Jags Moderate Moderator Staff Member

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    Yeah. What is the torx though. T?
  13. StihlHead

    StihlHead Guest

    T-27 is the standard size torx for most Stihls, and that is all you will find on a 280 and 290/310/390. Stihl has a common scrench that comes in a lot of their saw tool kits that has the Torx driver on the other end instead of the screwdriver bit.
    ScotO and Jags like this.
  14. Jags

    Jags Moderate Moderator Staff Member

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    Thats it. T27.
    ScotO likes this.
  15. WES999

    WES999 Minister of Fire

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    As others said try to offer about $50. I bought my Husky 350 and 36 as non runners, paid $50 and $40.
    Both had no compression due to bad piston and rings.

    Many times you can save the cylinder by cleaning the stuck on aluminum with muratic acid. My 350 had bad crank seals, (the likely cause of failure) that needed replacing. I think I spent somewhere between $50- $100 in parts for each saw to get them in good running condition.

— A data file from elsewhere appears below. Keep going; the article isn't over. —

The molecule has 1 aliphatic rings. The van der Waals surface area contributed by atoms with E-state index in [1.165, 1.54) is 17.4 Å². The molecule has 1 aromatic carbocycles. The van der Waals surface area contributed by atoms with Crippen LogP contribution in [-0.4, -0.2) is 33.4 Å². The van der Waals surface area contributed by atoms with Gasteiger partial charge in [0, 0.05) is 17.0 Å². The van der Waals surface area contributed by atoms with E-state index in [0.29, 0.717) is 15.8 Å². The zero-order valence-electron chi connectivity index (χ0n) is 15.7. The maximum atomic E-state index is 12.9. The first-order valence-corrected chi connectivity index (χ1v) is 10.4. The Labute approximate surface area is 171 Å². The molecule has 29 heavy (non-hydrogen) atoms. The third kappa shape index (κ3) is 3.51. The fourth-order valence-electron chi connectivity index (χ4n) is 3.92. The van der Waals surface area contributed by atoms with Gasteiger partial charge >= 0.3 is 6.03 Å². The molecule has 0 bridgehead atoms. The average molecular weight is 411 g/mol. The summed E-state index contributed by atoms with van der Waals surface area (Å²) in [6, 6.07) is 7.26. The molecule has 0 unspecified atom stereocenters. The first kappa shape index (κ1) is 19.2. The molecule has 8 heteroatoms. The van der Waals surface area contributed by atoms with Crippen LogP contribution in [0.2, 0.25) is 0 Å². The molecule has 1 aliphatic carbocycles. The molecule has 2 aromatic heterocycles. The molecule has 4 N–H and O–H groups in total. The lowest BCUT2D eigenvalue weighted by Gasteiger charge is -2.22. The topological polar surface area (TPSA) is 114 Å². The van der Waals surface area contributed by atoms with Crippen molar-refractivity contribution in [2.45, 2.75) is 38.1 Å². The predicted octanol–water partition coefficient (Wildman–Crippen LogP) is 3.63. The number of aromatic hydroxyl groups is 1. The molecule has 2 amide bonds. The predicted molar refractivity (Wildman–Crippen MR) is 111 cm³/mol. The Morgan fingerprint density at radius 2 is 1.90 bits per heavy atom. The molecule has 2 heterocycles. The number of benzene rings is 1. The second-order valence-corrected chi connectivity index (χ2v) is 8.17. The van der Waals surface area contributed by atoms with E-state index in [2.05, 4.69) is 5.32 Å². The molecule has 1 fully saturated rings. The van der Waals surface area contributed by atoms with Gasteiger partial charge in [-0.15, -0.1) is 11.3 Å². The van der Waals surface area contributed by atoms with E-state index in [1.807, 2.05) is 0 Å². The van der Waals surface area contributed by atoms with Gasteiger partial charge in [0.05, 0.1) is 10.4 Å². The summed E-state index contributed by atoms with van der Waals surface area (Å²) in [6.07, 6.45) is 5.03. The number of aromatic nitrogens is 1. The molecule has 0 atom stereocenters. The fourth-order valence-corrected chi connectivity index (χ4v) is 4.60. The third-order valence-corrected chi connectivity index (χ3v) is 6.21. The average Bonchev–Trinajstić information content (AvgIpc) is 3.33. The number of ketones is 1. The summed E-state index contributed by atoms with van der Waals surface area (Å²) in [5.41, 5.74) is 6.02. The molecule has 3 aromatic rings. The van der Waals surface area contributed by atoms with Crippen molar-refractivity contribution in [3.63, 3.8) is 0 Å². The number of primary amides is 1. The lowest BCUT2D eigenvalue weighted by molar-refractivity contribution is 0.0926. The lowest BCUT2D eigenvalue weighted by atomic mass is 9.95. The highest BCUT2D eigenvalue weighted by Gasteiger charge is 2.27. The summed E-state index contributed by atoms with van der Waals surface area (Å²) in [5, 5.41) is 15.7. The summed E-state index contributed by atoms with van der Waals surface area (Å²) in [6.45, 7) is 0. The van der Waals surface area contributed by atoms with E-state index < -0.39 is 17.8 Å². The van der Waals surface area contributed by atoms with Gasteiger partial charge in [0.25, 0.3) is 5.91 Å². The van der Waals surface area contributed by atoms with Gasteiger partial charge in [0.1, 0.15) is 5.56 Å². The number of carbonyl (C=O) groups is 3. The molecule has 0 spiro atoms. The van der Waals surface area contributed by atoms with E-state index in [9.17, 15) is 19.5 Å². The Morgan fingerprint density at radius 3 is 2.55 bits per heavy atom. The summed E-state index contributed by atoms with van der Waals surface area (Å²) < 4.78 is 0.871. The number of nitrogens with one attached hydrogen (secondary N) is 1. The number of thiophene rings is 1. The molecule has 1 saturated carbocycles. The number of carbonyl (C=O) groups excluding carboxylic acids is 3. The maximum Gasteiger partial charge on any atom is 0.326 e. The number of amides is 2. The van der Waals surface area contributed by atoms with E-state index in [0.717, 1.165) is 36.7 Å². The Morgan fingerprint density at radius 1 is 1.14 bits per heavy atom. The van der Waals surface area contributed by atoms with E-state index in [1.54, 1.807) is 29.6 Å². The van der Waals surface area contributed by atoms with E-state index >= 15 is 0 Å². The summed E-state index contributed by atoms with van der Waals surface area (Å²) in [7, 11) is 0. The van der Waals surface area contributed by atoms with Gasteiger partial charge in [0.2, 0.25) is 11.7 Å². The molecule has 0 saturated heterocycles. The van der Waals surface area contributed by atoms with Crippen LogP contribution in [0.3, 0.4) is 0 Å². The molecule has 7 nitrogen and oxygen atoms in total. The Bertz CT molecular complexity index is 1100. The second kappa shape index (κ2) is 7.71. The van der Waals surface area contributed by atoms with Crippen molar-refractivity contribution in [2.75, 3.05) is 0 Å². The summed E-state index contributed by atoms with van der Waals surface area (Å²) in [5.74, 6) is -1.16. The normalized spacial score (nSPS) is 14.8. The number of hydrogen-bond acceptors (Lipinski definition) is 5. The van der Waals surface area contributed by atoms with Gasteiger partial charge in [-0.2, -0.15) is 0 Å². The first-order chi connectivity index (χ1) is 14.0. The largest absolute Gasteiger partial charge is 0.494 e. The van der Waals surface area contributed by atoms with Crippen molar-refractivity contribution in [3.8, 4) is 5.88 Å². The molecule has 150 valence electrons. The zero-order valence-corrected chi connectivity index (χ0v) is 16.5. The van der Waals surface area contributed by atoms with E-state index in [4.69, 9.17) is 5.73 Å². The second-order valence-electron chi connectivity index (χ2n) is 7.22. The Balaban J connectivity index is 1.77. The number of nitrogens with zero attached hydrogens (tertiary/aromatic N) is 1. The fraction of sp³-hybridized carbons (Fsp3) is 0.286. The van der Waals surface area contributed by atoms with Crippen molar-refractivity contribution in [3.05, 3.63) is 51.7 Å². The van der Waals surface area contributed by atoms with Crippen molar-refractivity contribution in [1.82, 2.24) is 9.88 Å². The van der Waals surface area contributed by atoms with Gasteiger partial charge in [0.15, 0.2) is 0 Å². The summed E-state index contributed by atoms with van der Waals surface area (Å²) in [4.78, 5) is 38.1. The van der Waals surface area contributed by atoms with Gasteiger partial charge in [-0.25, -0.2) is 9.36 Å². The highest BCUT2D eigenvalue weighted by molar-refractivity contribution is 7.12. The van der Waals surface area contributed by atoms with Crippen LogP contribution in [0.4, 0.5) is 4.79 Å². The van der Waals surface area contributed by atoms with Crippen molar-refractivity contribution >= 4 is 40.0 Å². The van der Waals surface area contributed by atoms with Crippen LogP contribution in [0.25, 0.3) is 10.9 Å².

ScotO likes this.
  16. ScotO

    ScotO Guest

    Stihlhead nailed it. T27. Which, in the scope of everyday tools, is kinda an oddball. When buying a Torx set as a kit, I don't think the T27 comes in it. You'd have a T10, T15, T20, T25, T30, etc.....

    That was back in the day, though. Maybe things have changed....either way, I bought several of those "good" T27's (both screwdriver and T-handled versions) as well as several 4mm and 5mm T-handled drivers too (for the older Stihls and Huskys).

    Can't have TOO many chainsaws (or chainsaw tools) lying around the shop now, can we?? ;em
  17. num1hitter

    num1hitter Member

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    Thats good to know, I figured that it would be in the torx set that I have. I will make sure that I have it.
  18. ScotO

    ScotO Guest

    The newer sets MAY have that bit, I don't know for sure. But several years back, I bought a couple Craftsman sets and the T27 wasn't in there....